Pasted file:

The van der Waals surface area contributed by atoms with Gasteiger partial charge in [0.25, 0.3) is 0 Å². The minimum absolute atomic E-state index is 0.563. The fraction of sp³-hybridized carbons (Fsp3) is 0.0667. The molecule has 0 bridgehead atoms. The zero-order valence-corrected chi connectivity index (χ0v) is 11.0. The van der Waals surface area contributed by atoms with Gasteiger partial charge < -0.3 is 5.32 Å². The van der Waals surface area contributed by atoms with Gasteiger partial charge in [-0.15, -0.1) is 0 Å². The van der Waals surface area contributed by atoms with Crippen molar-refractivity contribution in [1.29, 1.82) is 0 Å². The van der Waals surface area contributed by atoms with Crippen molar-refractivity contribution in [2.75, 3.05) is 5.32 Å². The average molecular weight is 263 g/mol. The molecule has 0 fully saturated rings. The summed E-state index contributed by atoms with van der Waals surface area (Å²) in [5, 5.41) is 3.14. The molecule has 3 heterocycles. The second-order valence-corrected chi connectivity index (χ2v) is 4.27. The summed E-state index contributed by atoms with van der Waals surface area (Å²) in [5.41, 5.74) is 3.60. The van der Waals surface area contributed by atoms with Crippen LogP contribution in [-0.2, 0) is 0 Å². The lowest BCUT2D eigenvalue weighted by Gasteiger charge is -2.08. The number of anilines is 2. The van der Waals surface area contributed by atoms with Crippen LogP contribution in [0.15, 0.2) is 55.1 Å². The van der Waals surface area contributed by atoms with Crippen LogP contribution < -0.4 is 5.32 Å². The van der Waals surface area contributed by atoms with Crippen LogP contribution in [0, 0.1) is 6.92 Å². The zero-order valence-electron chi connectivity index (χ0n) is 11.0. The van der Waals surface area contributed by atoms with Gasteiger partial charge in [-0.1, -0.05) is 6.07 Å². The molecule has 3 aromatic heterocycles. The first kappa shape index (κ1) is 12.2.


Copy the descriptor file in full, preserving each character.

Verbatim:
The van der Waals surface area contributed by atoms with Gasteiger partial charge in [0.25, 0.3) is 0 Å². The minimum absolute atomic E-state index is 0.563. The fraction of sp³-hybridized carbons (Fsp3) is 0.0667. The molecule has 0 bridgehead atoms. The zero-order valence-corrected chi connectivity index (χ0v) is 11.0. The van der Waals surface area contributed by atoms with Gasteiger partial charge < -0.3 is 5.32 Å². The van der Waals surface area contributed by atoms with Gasteiger partial charge in [-0.15, -0.1) is 0 Å². The van der Waals surface area contributed by atoms with Crippen molar-refractivity contribution in [1.29, 1.82) is 0 Å². The van der Waals surface area contributed by atoms with Crippen molar-refractivity contribution in [2.75, 3.05) is 5.32 Å². The average molecular weight is 263 g/mol. The molecule has 0 fully saturated rings. The summed E-state index contributed by atoms with van der Waals surface area (Å²) in [5, 5.41) is 3.14. The molecule has 3 heterocycles. The second-order valence-corrected chi connectivity index (χ2v) is 4.27. The summed E-state index contributed by atoms with van der Waals surface area (Å²) in [5.41, 5.74) is 3.60. The van der Waals surface area contributed by atoms with Crippen LogP contribution in [-0.2, 0) is 0 Å². The lowest BCUT2D eigenvalue weighted by Gasteiger charge is -2.08. The number of anilines is 2. The van der Waals surface area contributed by atoms with Crippen LogP contribution in [0.15, 0.2) is 55.1 Å². The van der Waals surface area contributed by atoms with Crippen LogP contribution < -0.4 is 5.32 Å². The van der Waals surface area contributed by atoms with Crippen LogP contribution in [0, 0.1) is 6.92 Å². The zero-order valence-electron chi connectivity index (χ0n) is 11.0. The van der Waals surface area contributed by atoms with Gasteiger partial charge in [-0.1, -0.05) is 6.07 Å². The molecule has 3 aromatic heterocycles. The first kappa shape index (κ1) is 12.2.